(Editor’s note: The following article was republished with permission of the Newton Daily News and reporter Orrin Shawl. Dusty Clements ’11, graduated Cum Laude, and majored in criminal justice with a minor in public administration.)
If you are involved with Colfax-Mingo school activities or have had a family-related case at Jasper County Court, chances are you know Dusty Clements.
Being a mom of four is a tough job on its own, but Clements, a Colfax, Iowa, resident, now dabbles in a bit of jurisprudence. Clements owns and operates a law firm in downtown Newton — Clements Law & Mediation, LLC.
Clements said she likes having her family life in Colfax while keeping her career life in Newton keeping both worlds separate.
“I like it here. Originally, I thought about putting an office in Colfax, but this is right by the courthouse and is convenient. I also like not living directly here, too.”
Clements provides services in criminal defense, real estate and estate planning and probate at her office located at 209 N. Second Ave. W. in Newton. She also provides family and juvenile law and mediation, is a member of the Iowa State Bar Association, Central Iowa Academy of Collaborative Professionals, Certified in Collaborative Law and is a Certified Family Law Mediator.
In 2012, Clements graduated with a degree in criminal justice and public administration from Upper Iowa University. Afterward, she received her master’s degree in forensic psychology from the University of North Dakota. On her last stop, Clements enrolled at Drake University’s Law School, graduating with Honors in 2016.
Clements, a Bondurant native who graduated from high school in 1999, originally began her studies at Des Moines Area Community College in 2008. She did so while raising her children and running an in-home daycare since she and her husband moved to Colfax in 2006.
While it paid the bills, was fulfilling for a while and allowed her to be there for her kids, the threat of burnout from non-stop youngsters, being a mother and pursuing law school was taxing.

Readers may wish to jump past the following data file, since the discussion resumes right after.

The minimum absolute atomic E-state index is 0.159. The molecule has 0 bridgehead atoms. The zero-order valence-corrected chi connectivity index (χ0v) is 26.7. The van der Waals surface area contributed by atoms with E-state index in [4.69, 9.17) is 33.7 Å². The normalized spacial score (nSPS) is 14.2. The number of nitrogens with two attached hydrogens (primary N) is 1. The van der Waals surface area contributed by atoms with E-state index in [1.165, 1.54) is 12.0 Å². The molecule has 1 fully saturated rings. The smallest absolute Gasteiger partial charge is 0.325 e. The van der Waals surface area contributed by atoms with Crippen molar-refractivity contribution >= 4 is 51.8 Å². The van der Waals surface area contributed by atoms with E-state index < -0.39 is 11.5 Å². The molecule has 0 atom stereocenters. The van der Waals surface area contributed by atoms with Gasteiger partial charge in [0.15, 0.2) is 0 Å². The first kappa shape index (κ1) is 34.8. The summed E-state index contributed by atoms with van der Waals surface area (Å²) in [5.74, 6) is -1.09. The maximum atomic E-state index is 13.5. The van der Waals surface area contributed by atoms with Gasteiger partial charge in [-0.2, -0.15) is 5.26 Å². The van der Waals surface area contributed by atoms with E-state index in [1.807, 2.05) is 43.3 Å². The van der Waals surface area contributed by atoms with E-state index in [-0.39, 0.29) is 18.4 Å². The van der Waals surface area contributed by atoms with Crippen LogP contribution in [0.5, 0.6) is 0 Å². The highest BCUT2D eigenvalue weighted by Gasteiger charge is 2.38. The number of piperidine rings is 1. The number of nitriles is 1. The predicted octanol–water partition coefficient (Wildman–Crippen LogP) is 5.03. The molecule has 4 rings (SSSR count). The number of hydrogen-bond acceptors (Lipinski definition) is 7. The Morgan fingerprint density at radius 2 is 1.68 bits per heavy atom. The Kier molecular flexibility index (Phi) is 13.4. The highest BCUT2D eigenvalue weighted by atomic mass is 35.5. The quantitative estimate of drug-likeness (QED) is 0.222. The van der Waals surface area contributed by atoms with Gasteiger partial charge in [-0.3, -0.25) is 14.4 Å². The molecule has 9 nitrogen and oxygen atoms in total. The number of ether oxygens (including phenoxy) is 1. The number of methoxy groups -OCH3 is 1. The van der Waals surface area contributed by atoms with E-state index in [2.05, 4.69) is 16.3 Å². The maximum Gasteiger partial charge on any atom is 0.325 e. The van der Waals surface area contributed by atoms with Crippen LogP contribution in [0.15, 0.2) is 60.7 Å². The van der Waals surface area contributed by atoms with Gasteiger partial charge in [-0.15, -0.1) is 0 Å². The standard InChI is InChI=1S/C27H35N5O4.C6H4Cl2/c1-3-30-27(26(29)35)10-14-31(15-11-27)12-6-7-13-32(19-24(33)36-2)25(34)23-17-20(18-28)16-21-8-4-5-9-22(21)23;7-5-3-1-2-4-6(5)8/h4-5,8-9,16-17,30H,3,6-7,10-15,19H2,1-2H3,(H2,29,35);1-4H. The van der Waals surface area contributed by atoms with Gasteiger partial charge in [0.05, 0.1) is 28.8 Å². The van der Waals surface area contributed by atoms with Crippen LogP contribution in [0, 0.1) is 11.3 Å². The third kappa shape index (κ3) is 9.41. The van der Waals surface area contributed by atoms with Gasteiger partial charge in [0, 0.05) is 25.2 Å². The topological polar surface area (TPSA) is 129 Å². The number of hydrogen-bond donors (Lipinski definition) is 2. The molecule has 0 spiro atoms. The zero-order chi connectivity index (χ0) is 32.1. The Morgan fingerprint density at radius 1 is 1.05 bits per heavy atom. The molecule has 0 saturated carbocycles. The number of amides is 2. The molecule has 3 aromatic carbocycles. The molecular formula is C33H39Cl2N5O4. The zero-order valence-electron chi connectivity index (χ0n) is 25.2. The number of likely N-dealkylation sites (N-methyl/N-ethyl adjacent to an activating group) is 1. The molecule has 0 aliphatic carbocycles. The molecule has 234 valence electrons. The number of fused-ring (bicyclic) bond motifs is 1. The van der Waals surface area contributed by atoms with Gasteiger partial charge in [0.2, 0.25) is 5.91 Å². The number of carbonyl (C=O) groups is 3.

“I did the daycare, the majority of it through school,” Clements said. “I’ve always liked working with kids, so this was kind of a different way to be able to help them.
“You can burn out really easy,” Clements added. “When there’s no separation of that. There are just constant kids in your home and stuff is getting beaten down and destroyed. It was nonstop, but it was good.”
The daycare, called Teddy Bears and Tricycles, helped Clements pay her way through graduate school and enter law school in 2013.
Clements was able to intern at the courthouse for a judge while still attending law school. Then, in 2016, she bought the space northwest of the square and opened the practice.
When she bought her building in Newton, the two commercial spaces inside the floor-level part of the building were disorganized, and the two apartments upstairs were in horrible condition, Clements said. Her husband remodeled the entire building for her to perfection, while pink decorations went up everywhere to make her stand out; and it doesn’t hurt pink is Clement’s favorite color.
“It took a whole year to do the whole thing,” Clements said. “My office was done when I started in September 2016.
“We bought the building at a reasonable price,” Clements added. “The guy had a medical clinic and moved out of state. So it was good timing for us.”
Now with two of her kids in high school and the other two in fifth and sixth grade, Clements endures through the tough challenge many professional parents live through. When she isn’t in the courtroom, Clements is involved with Colfax events such as the Dollars for Scholars dodge ball tournament. But the support she receives from her husband goes a long way, as well as knowing her kids are proud of her.
“I think they are (proud),” Clements said. “My husband is very flexible and when I can’t be somewhere, usually he can and one of us can usually work things out.”